According to the complaint, which includes a picture of Clendaniel sporting tactical clothing bearing a swastika and clutching a rifle, a federal agent learned about the conspiracy through speaking with Clendaniel and Russell over encrypted chats and audio calls.
The Exelon Corporation and Baltimore Gas and Electric, Maryland’s leading gas and electric provider, were the targets of the plot. In a statement, the corporation said that the plot was foiled and that nothing was harmed.
The business stated that it has invested in projects to secure the grid as well as in monitoring and surveillance technology to prevent both physical attacks and cyberattacks, noting that “threats have escalated in recent years.”
In Baltimore and Orlando, respectively, Clendaniel and Russell were scheduled to appear in federal court on Monday. They each may get a maximum term of 20 years in federal prison if found guilty.
According to federal data, accidents at electrical facilities are rising
The U.S. Department of Energy receives reports from electric utilities about all significant electrical disturbances and odd events that occur at their facilities, including local substations.
Since 2011, a subset of categories for vandalism and suspicious behaviors that are unrelated to a human operational fault have been added to those reports. These behaviors include copper theft, break-ins, cyber hacking, and sporadic gunshots directed at transformers.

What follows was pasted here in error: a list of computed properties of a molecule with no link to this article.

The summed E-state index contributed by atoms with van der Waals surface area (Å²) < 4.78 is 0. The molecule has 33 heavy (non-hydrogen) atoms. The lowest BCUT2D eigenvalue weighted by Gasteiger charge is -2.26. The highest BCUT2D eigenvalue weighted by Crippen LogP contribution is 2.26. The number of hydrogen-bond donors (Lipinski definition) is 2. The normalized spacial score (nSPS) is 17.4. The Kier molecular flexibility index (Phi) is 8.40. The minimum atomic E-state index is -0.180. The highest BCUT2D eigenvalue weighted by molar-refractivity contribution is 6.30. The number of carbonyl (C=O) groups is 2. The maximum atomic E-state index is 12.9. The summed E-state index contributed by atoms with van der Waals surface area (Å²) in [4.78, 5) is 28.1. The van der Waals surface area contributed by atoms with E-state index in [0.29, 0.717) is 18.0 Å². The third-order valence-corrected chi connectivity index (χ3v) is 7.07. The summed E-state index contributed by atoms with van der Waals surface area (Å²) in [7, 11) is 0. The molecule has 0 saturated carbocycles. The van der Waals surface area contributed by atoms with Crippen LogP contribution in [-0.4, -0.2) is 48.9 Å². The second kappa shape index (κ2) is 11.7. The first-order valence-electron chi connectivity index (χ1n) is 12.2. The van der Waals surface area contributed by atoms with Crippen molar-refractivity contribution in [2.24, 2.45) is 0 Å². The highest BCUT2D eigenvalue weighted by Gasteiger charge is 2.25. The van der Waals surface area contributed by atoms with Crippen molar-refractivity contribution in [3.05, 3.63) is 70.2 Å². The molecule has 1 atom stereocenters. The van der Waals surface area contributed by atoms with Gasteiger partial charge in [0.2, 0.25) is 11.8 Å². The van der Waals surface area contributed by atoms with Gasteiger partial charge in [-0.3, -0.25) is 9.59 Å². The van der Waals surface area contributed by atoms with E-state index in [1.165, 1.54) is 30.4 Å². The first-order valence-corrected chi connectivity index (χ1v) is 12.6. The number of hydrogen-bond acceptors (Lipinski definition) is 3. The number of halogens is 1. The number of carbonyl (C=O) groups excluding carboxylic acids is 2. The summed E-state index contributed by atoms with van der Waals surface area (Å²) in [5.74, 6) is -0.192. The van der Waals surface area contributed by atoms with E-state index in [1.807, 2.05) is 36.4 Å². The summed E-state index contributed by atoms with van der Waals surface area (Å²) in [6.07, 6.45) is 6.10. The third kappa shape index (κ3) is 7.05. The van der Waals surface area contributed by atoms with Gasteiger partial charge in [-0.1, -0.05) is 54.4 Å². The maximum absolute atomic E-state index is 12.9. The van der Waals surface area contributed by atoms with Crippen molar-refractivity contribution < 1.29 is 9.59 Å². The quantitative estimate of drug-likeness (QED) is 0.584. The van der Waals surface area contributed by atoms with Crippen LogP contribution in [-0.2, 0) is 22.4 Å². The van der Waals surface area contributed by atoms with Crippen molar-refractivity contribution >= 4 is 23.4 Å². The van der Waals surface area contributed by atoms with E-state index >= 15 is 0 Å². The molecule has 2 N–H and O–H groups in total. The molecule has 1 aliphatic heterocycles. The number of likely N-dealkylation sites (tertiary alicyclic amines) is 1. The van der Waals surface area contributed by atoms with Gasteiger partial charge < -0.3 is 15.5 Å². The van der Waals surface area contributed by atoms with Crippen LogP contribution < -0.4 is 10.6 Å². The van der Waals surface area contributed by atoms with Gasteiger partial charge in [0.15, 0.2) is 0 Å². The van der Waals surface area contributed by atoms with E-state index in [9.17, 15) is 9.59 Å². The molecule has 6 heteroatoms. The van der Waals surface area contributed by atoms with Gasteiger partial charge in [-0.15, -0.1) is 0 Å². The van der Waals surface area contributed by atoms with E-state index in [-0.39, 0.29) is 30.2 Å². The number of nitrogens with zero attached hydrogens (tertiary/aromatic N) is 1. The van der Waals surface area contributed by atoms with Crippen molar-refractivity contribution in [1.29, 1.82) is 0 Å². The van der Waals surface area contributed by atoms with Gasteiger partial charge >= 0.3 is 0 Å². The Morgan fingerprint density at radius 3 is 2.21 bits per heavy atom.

These incidences increased by about 200% from the previous year, from 99 to 172 last year. Vandalism, actual physical assaults, and sabotage fall under this category. Actual physical attacks were reported in 15 incidents last year, up from 5 in 2021 when they were reported as vandalism.
Unusual incidents and human-related disturbances in American electrical facilities
The agency reported 57 cases of suspicious behavior and 80 vandalism offenses, an increase from 52 the previous year. With 40 such events, including 29 instances of vandalism, California led the country. The following was Texas (23 instances), then Washington (19).
The electricity grid is vulnerable to vandalism and other attacks, according to industry experts, in part because of how dispersed it is across the country.
Why is it so difficult to defend the electricity grid?
According to Granger Morgan, an engineering professor at Carnegie Mellon University who served as the chair of three National Academies of Sciences reports, industry experts, government representatives, and others have been warning in one report after another since at least 1990 that the power grid was in danger.
The findings advocated cooperation between state and federal agencies to strengthen the system’s resistance to intrusions and natural disasters like hurricanes and storms.
“The system is vulnerable by nature. It covers the entire countryside “which, according to Morgan, makes the lines and substations convenient targets. Over 7,300 power plants, 160,000 miles of high-voltage power lines, and 55,000 transmission substations are all part of the grid.
One issue, according to Morgan, is that there isn’t a single organization whose duties cover the entire system. And as the system develops to include renewable energy sources like solar and wind, the hazards are only rising, he claimed.